Suffer the Children

The Conversions

"A child is a child is a child is a child," says the head of a Chicago adoption agency in Outside Looking In, noting with dismay how some of her colleagues charge different rates depending on a candidate's race. Phil Bertelsen's film, part of the documentary-production outfit Big Mouth's "5 by 5" festival (September 18 through 24, Two Boots Pioneer), shows how even an infant's life is fraught with ambiguities that time will not erase; the director, himself the adopted biracial son of loving white parents, has a quixotic yearning for cultural authenticity, at one point hying his (white) sister's self-described "brownish-black" adopted son to Harlem for some failed ethnic bonding. The earnest docs in the series all illuminate the deep-rooted conflicts particular to American life. (The exception is Journey to the West, an infomercial-caliber look at traditional Chinese healing practices that never gets around to defining its woolly terms.)

In Kristen Johnson's Innocent Until Proven Guilty, D.C. public defender James Forman Jr., son of civil rights activists, not only fights in court on behalf of young black men and women, but runs a school to help them aspire to a future beyond the looming shadow of prison. His morally focused outrage is commendable, but it's the gaps in his faith that make him human. Big Mouth co-partner Julia Pimsleur's autobiographical Brother Born Again wisely balances her heartbroken mystification at her Jewish-born brother Marc's Christian life with his reticence on the topic of her bisexuality. "Everything you're saying doesn't make sense to me," she notes, but can't escape the mirroring irony. Weirdly, her flight to misty Hoonah, Alaska, where Marc lives and prays on a commune austerely known as the Farm, recalls nothing so much as the biplane's arrival on the pagan island in The Wicker Man.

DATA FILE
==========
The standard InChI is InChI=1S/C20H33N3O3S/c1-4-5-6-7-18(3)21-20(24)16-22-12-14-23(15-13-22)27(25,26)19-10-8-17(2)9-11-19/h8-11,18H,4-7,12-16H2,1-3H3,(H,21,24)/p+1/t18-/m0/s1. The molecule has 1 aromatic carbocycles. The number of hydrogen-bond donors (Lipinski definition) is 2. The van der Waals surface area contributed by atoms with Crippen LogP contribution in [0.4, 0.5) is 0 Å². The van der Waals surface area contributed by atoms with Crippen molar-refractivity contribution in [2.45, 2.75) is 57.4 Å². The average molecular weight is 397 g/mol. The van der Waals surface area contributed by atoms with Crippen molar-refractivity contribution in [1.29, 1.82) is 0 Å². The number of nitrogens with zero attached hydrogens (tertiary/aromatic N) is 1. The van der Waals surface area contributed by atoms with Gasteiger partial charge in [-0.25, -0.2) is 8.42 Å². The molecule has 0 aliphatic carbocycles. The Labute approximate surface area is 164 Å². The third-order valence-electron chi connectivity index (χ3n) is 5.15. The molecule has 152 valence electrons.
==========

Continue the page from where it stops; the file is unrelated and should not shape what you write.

The most devastating entry is Laurie Collyer's Nuyorican Dream, a portrait of the miseries that have befallen the Torres family since trading in a hand-to-mouth existence in Puerto Rico for a more joyless poverty in New York. Teacher Robert Torres, the eldest of five siblings, navigates the continuing setbacks with infinite patience and a postcolonial perspective; his itinerary includes mother Marta's jam-packed basement apartment in Brooklyn to the Florida Dunkin' Donuts where his beloved middle sister rings up orders and scores dope on her break. Another sister, strung out on crack, has three fatherless kids, one with a malfunctioning lung; his blunt-loving brother's release from Rikers and eventual incarceration upstate bookend the family's woes. It would all be nearly unbearable were it not for the occasional trace of hope: A fiction film couldn't get away with naming one of Marta's granddaughters "Heaven," but that's what documentaries are for.

 
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